CAIRO: Poverty and illiteracy may limit public participation in managing state holdings, according to a new report examining the legality of people’s ownership of public shares. A report, titled Sukuk: A Legal Perspective, was recently published by Maat Center for Judicial and Constitutional Studies. It analyzed the press’s approach towards social peace issues in December 2008.
The report predicted that people will likely sell their shares due to their low revenue.
“When Egypt transitioned from socialism to capitalism, corruption became highly exposed and led to the squandering of a sizable part of the revenues and capabilities of society; the government then decided to shift to a public owned shares system which people received skeptically because of their negative experience with government regulations, the report said.
According to the report, press coverage of the issue varied among different newspapers – governmental, partisan and independent – and this can be traced to the ambiguity around the issue, the novelty of the idea or the rampant illiteracy in Egypt.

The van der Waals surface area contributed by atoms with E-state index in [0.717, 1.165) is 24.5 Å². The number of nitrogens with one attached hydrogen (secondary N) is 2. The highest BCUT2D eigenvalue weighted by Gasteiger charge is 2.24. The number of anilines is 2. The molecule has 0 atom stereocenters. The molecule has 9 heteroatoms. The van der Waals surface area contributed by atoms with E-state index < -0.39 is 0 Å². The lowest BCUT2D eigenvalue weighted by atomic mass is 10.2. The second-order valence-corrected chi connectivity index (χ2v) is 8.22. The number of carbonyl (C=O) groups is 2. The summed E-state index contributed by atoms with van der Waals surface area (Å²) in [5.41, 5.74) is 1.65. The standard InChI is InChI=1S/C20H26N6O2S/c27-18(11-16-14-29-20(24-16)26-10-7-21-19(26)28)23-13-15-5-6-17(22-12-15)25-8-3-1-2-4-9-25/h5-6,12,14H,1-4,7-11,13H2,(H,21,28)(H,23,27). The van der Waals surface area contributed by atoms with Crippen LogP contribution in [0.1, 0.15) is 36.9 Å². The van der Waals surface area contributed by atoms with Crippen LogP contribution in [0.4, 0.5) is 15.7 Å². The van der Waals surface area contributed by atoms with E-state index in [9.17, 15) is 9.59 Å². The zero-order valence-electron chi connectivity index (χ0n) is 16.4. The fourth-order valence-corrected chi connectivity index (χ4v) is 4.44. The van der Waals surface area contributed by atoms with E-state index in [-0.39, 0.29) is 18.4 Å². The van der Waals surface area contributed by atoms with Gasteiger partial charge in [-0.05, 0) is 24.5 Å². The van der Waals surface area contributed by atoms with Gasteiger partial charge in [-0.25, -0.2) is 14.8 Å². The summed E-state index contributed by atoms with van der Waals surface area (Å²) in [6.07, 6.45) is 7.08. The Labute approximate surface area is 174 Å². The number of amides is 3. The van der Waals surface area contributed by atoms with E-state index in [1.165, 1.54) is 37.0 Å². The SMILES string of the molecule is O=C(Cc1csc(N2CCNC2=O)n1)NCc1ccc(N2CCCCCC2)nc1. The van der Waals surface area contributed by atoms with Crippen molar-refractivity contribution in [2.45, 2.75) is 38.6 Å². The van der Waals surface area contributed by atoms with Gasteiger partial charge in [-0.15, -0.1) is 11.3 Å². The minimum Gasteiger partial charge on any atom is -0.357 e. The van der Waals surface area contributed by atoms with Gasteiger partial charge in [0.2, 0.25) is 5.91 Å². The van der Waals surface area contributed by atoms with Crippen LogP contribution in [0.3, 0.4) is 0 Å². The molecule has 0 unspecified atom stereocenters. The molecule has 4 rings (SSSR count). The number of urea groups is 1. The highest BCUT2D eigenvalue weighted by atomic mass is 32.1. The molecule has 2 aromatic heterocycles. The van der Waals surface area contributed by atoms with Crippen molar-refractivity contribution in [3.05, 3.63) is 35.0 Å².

People can t manage the state by themselves; even the predicted revenue for each citizen is very low, especially with the economic downturn, author of the report Shaimaa Ahmed, told Daily News Egypt.
There are a lot of loopholes in the project concerning foreign companies’ control over management even if the government holds the majority of the shares because the government has proven its failure in management numerous times, she said.
During the National Democratic Party’s annual conference last November, President Hosni Mubarak proposed the idea publicly owned shares in state holdings (sukuk) that will allow citizens above 21 to own shares in 86 public sector companies.
However, Ahmed warned of this project’s repercussions. “Since some companies are more profitable than others corruption in brokerage operations will occur, she said.
The report called for having a public debate about the proposal before it is discussed by the legislative authorities and launching awareness campaigns among citizens about the importance of sukuk.
“Civil society organizations should engage in the discussions to express people’s opinions, opinion polls should be conducted and public discussion should take place in the media, Ahmed said.